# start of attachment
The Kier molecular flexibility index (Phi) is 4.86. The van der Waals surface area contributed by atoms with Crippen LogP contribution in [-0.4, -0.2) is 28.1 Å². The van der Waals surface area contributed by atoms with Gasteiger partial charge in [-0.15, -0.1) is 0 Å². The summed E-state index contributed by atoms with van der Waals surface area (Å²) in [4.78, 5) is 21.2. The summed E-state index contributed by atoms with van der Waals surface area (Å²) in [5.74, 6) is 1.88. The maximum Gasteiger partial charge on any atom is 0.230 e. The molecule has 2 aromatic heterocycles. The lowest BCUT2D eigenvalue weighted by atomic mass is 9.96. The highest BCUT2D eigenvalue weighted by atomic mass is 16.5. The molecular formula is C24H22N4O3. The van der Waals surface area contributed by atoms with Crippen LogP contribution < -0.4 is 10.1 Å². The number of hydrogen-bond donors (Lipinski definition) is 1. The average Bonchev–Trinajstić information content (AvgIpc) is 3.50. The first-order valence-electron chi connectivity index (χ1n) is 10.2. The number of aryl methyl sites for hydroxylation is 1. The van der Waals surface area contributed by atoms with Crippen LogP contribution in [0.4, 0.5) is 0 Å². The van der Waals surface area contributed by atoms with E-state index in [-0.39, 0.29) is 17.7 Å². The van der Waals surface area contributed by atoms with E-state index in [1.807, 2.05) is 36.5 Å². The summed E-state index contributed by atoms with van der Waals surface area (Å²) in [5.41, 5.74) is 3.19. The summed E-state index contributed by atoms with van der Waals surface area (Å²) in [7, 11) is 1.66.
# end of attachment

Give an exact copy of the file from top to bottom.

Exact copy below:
The Kier molecular flexibility index (Phi) is 4.86. The van der Waals surface area contributed by atoms with Crippen LogP contribution in [-0.4, -0.2) is 28.1 Å². The van der Waals surface area contributed by atoms with Gasteiger partial charge in [-0.15, -0.1) is 0 Å². The summed E-state index contributed by atoms with van der Waals surface area (Å²) in [4.78, 5) is 21.2. The summed E-state index contributed by atoms with van der Waals surface area (Å²) in [5.74, 6) is 1.88. The maximum Gasteiger partial charge on any atom is 0.230 e. The molecule has 2 aromatic heterocycles. The lowest BCUT2D eigenvalue weighted by atomic mass is 9.96. The highest BCUT2D eigenvalue weighted by atomic mass is 16.5. The molecular formula is C24H22N4O3. The van der Waals surface area contributed by atoms with Crippen LogP contribution < -0.4 is 10.1 Å². The number of hydrogen-bond donors (Lipinski definition) is 1. The average Bonchev–Trinajstić information content (AvgIpc) is 3.50. The first-order valence-electron chi connectivity index (χ1n) is 10.2. The number of aryl methyl sites for hydroxylation is 1. The van der Waals surface area contributed by atoms with Crippen LogP contribution in [0.4, 0.5) is 0 Å². The van der Waals surface area contributed by atoms with E-state index in [-0.39, 0.29) is 17.7 Å². The van der Waals surface area contributed by atoms with E-state index in [1.807, 2.05) is 36.5 Å². The summed E-state index contributed by atoms with van der Waals surface area (Å²) in [5.41, 5.74) is 3.19. The summed E-state index contributed by atoms with van der Waals surface area (Å²) in [7, 11) is 1.66.